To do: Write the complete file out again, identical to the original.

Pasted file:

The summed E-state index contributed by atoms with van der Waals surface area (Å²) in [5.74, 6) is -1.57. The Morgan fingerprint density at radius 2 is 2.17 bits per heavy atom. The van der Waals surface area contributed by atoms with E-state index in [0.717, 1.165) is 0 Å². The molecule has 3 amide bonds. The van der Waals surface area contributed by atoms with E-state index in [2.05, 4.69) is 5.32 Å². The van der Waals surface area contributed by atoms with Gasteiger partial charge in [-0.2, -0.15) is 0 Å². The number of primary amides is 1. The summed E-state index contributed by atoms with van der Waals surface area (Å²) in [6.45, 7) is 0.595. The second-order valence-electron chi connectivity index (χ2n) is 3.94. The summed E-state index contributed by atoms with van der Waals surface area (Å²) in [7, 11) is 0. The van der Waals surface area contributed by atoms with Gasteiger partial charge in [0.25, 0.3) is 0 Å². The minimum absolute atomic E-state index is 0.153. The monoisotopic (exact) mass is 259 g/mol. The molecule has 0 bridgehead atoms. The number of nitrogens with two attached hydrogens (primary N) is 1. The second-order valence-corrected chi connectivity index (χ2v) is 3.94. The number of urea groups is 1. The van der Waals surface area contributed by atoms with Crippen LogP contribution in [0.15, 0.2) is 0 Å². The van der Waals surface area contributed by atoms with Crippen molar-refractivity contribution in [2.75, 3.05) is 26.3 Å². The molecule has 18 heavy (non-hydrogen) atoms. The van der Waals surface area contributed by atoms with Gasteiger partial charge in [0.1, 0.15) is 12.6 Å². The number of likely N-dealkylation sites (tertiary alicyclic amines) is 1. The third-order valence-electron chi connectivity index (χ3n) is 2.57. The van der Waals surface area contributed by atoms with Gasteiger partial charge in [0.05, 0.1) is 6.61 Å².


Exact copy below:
The summed E-state index contributed by atoms with van der Waals surface area (Å²) in [5.74, 6) is -1.57. The Morgan fingerprint density at radius 2 is 2.17 bits per heavy atom. The van der Waals surface area contributed by atoms with E-state index in [0.717, 1.165) is 0 Å². The molecule has 3 amide bonds. The van der Waals surface area contributed by atoms with E-state index in [2.05, 4.69) is 5.32 Å². The van der Waals surface area contributed by atoms with Gasteiger partial charge in [-0.2, -0.15) is 0 Å². The number of primary amides is 1. The summed E-state index contributed by atoms with van der Waals surface area (Å²) in [6.45, 7) is 0.595. The second-order valence-electron chi connectivity index (χ2n) is 3.94. The summed E-state index contributed by atoms with van der Waals surface area (Å²) in [7, 11) is 0. The van der Waals surface area contributed by atoms with Gasteiger partial charge in [0.25, 0.3) is 0 Å². The minimum absolute atomic E-state index is 0.153. The monoisotopic (exact) mass is 259 g/mol. The molecule has 0 bridgehead atoms. The number of nitrogens with two attached hydrogens (primary N) is 1. The second-order valence-corrected chi connectivity index (χ2v) is 3.94. The number of urea groups is 1. The van der Waals surface area contributed by atoms with Crippen LogP contribution in [0.15, 0.2) is 0 Å². The van der Waals surface area contributed by atoms with Crippen molar-refractivity contribution in [2.75, 3.05) is 26.3 Å². The molecule has 18 heavy (non-hydrogen) atoms. The van der Waals surface area contributed by atoms with Gasteiger partial charge in [0.1, 0.15) is 12.6 Å². The number of likely N-dealkylation sites (tertiary alicyclic amines) is 1. The third-order valence-electron chi connectivity index (χ3n) is 2.57. The van der Waals surface area contributed by atoms with Gasteiger partial charge in [0.05, 0.1) is 6.61 Å².